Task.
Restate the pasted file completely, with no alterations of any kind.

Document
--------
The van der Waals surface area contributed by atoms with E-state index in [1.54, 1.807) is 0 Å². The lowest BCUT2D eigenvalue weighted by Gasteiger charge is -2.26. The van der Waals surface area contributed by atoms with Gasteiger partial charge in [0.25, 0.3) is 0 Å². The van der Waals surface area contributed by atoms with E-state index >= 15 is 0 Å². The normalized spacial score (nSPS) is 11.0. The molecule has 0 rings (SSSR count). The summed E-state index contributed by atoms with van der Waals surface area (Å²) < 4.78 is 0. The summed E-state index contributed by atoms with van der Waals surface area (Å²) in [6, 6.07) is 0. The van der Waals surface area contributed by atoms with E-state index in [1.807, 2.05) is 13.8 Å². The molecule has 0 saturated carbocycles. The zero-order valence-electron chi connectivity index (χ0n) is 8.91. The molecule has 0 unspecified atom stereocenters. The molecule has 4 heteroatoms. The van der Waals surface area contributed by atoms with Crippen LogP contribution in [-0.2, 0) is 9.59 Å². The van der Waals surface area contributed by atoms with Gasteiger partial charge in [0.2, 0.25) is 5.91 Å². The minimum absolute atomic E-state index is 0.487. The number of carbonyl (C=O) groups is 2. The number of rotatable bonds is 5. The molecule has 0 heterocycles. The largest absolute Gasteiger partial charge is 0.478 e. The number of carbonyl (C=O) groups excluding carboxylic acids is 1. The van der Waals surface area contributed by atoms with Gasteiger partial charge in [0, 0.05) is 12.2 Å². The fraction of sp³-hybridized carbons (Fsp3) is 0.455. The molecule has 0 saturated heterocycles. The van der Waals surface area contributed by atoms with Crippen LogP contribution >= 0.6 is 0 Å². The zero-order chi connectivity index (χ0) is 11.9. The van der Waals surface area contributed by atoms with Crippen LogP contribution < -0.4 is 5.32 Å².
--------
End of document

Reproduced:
The van der Waals surface area contributed by atoms with E-state index in [1.54, 1.807) is 0 Å². The lowest BCUT2D eigenvalue weighted by Gasteiger charge is -2.26. The van der Waals surface area contributed by atoms with Gasteiger partial charge in [0.25, 0.3) is 0 Å². The van der Waals surface area contributed by atoms with E-state index >= 15 is 0 Å². The normalized spacial score (nSPS) is 11.0. The molecule has 0 rings (SSSR count). The summed E-state index contributed by atoms with van der Waals surface area (Å²) < 4.78 is 0. The summed E-state index contributed by atoms with van der Waals surface area (Å²) in [6, 6.07) is 0. The van der Waals surface area contributed by atoms with E-state index in [1.807, 2.05) is 13.8 Å². The molecule has 0 saturated carbocycles. The zero-order valence-electron chi connectivity index (χ0n) is 8.91. The molecule has 0 unspecified atom stereocenters. The molecule has 4 heteroatoms. The van der Waals surface area contributed by atoms with Crippen LogP contribution in [-0.2, 0) is 9.59 Å². The van der Waals surface area contributed by atoms with Gasteiger partial charge in [0.2, 0.25) is 5.91 Å². The minimum absolute atomic E-state index is 0.487. The number of carbonyl (C=O) groups is 2. The number of rotatable bonds is 5. The molecule has 0 heterocycles. The largest absolute Gasteiger partial charge is 0.478 e. The number of carbonyl (C=O) groups excluding carboxylic acids is 1. The van der Waals surface area contributed by atoms with Gasteiger partial charge in [0, 0.05) is 12.2 Å². The fraction of sp³-hybridized carbons (Fsp3) is 0.455. The molecule has 0 saturated heterocycles. The van der Waals surface area contributed by atoms with Crippen LogP contribution >= 0.6 is 0 Å². The zero-order chi connectivity index (χ0) is 11.9. The van der Waals surface area contributed by atoms with Crippen LogP contribution < -0.4 is 5.32 Å².